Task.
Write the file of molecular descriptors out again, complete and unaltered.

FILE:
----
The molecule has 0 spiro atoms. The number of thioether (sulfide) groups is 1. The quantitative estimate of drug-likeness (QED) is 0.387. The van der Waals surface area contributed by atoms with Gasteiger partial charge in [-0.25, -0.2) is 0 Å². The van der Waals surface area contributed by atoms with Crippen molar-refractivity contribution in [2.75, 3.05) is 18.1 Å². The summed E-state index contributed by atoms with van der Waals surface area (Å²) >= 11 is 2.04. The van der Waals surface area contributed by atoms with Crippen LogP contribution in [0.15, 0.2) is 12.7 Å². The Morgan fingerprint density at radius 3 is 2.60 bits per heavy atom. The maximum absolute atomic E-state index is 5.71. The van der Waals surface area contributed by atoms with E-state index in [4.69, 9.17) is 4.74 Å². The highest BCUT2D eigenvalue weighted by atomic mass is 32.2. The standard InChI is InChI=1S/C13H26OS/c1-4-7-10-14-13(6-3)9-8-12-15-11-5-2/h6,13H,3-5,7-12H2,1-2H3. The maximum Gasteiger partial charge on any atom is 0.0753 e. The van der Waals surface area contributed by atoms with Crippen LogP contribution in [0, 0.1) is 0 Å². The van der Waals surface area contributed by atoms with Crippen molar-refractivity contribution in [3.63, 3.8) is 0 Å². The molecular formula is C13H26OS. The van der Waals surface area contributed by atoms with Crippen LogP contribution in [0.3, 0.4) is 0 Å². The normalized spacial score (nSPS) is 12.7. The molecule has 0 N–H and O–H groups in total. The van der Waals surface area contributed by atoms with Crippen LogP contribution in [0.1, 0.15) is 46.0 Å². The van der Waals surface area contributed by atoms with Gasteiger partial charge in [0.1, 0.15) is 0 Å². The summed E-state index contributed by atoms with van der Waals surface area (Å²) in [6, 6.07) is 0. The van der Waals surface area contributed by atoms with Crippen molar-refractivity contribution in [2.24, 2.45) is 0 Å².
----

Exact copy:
The molecule has 0 spiro atoms. The number of thioether (sulfide) groups is 1. The quantitative estimate of drug-likeness (QED) is 0.387. The van der Waals surface area contributed by atoms with Gasteiger partial charge in [-0.25, -0.2) is 0 Å². The van der Waals surface area contributed by atoms with Crippen molar-refractivity contribution in [2.75, 3.05) is 18.1 Å². The summed E-state index contributed by atoms with van der Waals surface area (Å²) >= 11 is 2.04. The van der Waals surface area contributed by atoms with Crippen LogP contribution in [0.15, 0.2) is 12.7 Å². The Morgan fingerprint density at radius 3 is 2.60 bits per heavy atom. The maximum absolute atomic E-state index is 5.71. The van der Waals surface area contributed by atoms with E-state index in [4.69, 9.17) is 4.74 Å². The highest BCUT2D eigenvalue weighted by atomic mass is 32.2. The standard InChI is InChI=1S/C13H26OS/c1-4-7-10-14-13(6-3)9-8-12-15-11-5-2/h6,13H,3-5,7-12H2,1-2H3. The maximum Gasteiger partial charge on any atom is 0.0753 e. The van der Waals surface area contributed by atoms with Crippen LogP contribution in [0, 0.1) is 0 Å². The van der Waals surface area contributed by atoms with Crippen molar-refractivity contribution in [3.63, 3.8) is 0 Å². The molecular formula is C13H26OS. The van der Waals surface area contributed by atoms with Crippen LogP contribution in [0.3, 0.4) is 0 Å². The normalized spacial score (nSPS) is 12.7. The molecule has 0 N–H and O–H groups in total. The van der Waals surface area contributed by atoms with Crippen LogP contribution in [0.1, 0.15) is 46.0 Å². The van der Waals surface area contributed by atoms with Gasteiger partial charge in [0.1, 0.15) is 0 Å². The summed E-state index contributed by atoms with van der Waals surface area (Å²) in [6, 6.07) is 0. The van der Waals surface area contributed by atoms with Crippen molar-refractivity contribution in [2.24, 2.45) is 0 Å².